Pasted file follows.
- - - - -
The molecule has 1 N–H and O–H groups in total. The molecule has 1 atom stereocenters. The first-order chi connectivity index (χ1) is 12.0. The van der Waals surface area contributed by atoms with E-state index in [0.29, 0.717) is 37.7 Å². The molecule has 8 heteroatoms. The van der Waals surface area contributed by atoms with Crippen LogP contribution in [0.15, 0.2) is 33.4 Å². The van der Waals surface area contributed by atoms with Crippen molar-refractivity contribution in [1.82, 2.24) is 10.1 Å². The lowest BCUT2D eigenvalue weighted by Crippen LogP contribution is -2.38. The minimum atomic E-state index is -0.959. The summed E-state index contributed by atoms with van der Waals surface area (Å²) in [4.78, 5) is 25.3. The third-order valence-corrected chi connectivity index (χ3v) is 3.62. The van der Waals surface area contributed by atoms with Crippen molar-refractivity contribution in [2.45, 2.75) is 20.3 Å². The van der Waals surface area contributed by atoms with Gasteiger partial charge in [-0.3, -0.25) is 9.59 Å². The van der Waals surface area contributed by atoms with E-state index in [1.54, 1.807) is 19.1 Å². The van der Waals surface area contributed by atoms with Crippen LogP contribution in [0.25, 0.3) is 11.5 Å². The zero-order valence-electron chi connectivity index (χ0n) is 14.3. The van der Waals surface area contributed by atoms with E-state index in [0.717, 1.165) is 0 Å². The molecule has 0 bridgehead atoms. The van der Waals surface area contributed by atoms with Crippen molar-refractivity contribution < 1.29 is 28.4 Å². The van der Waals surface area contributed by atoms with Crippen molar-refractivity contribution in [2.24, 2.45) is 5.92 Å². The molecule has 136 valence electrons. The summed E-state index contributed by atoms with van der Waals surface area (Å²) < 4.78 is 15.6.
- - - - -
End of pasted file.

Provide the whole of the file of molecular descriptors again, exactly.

The molecule has 1 N–H and O–H groups in total. The molecule has 1 atom stereocenters. The first-order chi connectivity index (χ1) is 12.0. The van der Waals surface area contributed by atoms with E-state index in [0.29, 0.717) is 37.7 Å². The molecule has 8 heteroatoms. The van der Waals surface area contributed by atoms with Crippen LogP contribution in [0.15, 0.2) is 33.4 Å². The van der Waals surface area contributed by atoms with Crippen molar-refractivity contribution in [1.82, 2.24) is 10.1 Å². The lowest BCUT2D eigenvalue weighted by Crippen LogP contribution is -2.38. The minimum atomic E-state index is -0.959. The summed E-state index contributed by atoms with van der Waals surface area (Å²) in [4.78, 5) is 25.3. The third-order valence-corrected chi connectivity index (χ3v) is 3.62. The van der Waals surface area contributed by atoms with Crippen molar-refractivity contribution in [2.45, 2.75) is 20.3 Å². The van der Waals surface area contributed by atoms with Gasteiger partial charge in [-0.3, -0.25) is 9.59 Å². The van der Waals surface area contributed by atoms with E-state index in [1.54, 1.807) is 19.1 Å². The van der Waals surface area contributed by atoms with Crippen LogP contribution in [0.25, 0.3) is 11.5 Å². The zero-order valence-electron chi connectivity index (χ0n) is 14.3. The van der Waals surface area contributed by atoms with E-state index in [0.717, 1.165) is 0 Å². The molecule has 0 bridgehead atoms. The van der Waals surface area contributed by atoms with Crippen molar-refractivity contribution < 1.29 is 28.4 Å². The van der Waals surface area contributed by atoms with Crippen molar-refractivity contribution in [2.24, 2.45) is 5.92 Å². The molecule has 136 valence electrons. The summed E-state index contributed by atoms with van der Waals surface area (Å²) < 4.78 is 15.6.